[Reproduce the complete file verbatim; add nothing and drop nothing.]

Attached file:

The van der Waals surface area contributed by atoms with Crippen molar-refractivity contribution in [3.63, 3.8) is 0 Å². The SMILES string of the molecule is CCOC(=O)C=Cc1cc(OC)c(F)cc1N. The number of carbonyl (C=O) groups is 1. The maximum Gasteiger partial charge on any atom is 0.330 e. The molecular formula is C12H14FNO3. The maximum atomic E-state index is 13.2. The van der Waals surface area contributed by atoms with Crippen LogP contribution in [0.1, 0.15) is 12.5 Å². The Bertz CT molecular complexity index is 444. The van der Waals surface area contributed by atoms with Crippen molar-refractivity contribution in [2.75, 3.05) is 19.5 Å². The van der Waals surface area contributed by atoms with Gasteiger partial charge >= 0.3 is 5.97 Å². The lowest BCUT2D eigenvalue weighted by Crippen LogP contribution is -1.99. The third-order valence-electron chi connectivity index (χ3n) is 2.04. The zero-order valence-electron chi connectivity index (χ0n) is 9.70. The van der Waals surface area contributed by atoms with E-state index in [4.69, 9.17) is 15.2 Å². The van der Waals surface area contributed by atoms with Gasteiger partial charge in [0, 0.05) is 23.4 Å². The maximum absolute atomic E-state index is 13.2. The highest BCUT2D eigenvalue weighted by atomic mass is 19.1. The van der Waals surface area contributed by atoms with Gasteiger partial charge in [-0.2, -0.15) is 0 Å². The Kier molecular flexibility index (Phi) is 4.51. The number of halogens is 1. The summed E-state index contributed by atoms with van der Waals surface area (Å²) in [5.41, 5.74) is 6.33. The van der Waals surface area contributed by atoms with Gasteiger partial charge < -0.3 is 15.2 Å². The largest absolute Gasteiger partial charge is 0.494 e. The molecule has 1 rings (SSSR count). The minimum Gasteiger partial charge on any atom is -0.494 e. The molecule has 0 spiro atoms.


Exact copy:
The van der Waals surface area contributed by atoms with Crippen molar-refractivity contribution in [3.63, 3.8) is 0 Å². The SMILES string of the molecule is CCOC(=O)C=Cc1cc(OC)c(F)cc1N. The number of carbonyl (C=O) groups is 1. The maximum Gasteiger partial charge on any atom is 0.330 e. The molecular formula is C12H14FNO3. The maximum atomic E-state index is 13.2. The van der Waals surface area contributed by atoms with Crippen LogP contribution in [0.1, 0.15) is 12.5 Å². The Bertz CT molecular complexity index is 444. The van der Waals surface area contributed by atoms with Crippen molar-refractivity contribution in [2.75, 3.05) is 19.5 Å². The van der Waals surface area contributed by atoms with Gasteiger partial charge >= 0.3 is 5.97 Å². The lowest BCUT2D eigenvalue weighted by Crippen LogP contribution is -1.99. The third-order valence-electron chi connectivity index (χ3n) is 2.04. The zero-order valence-electron chi connectivity index (χ0n) is 9.70. The van der Waals surface area contributed by atoms with E-state index in [4.69, 9.17) is 15.2 Å². The van der Waals surface area contributed by atoms with Gasteiger partial charge in [0, 0.05) is 23.4 Å². The maximum absolute atomic E-state index is 13.2. The highest BCUT2D eigenvalue weighted by atomic mass is 19.1. The van der Waals surface area contributed by atoms with Gasteiger partial charge in [-0.2, -0.15) is 0 Å². The Kier molecular flexibility index (Phi) is 4.51. The number of halogens is 1. The summed E-state index contributed by atoms with van der Waals surface area (Å²) in [5.41, 5.74) is 6.33. The van der Waals surface area contributed by atoms with Gasteiger partial charge < -0.3 is 15.2 Å². The largest absolute Gasteiger partial charge is 0.494 e. The molecule has 1 rings (SSSR count). The minimum Gasteiger partial charge on any atom is -0.494 e. The molecule has 0 spiro atoms.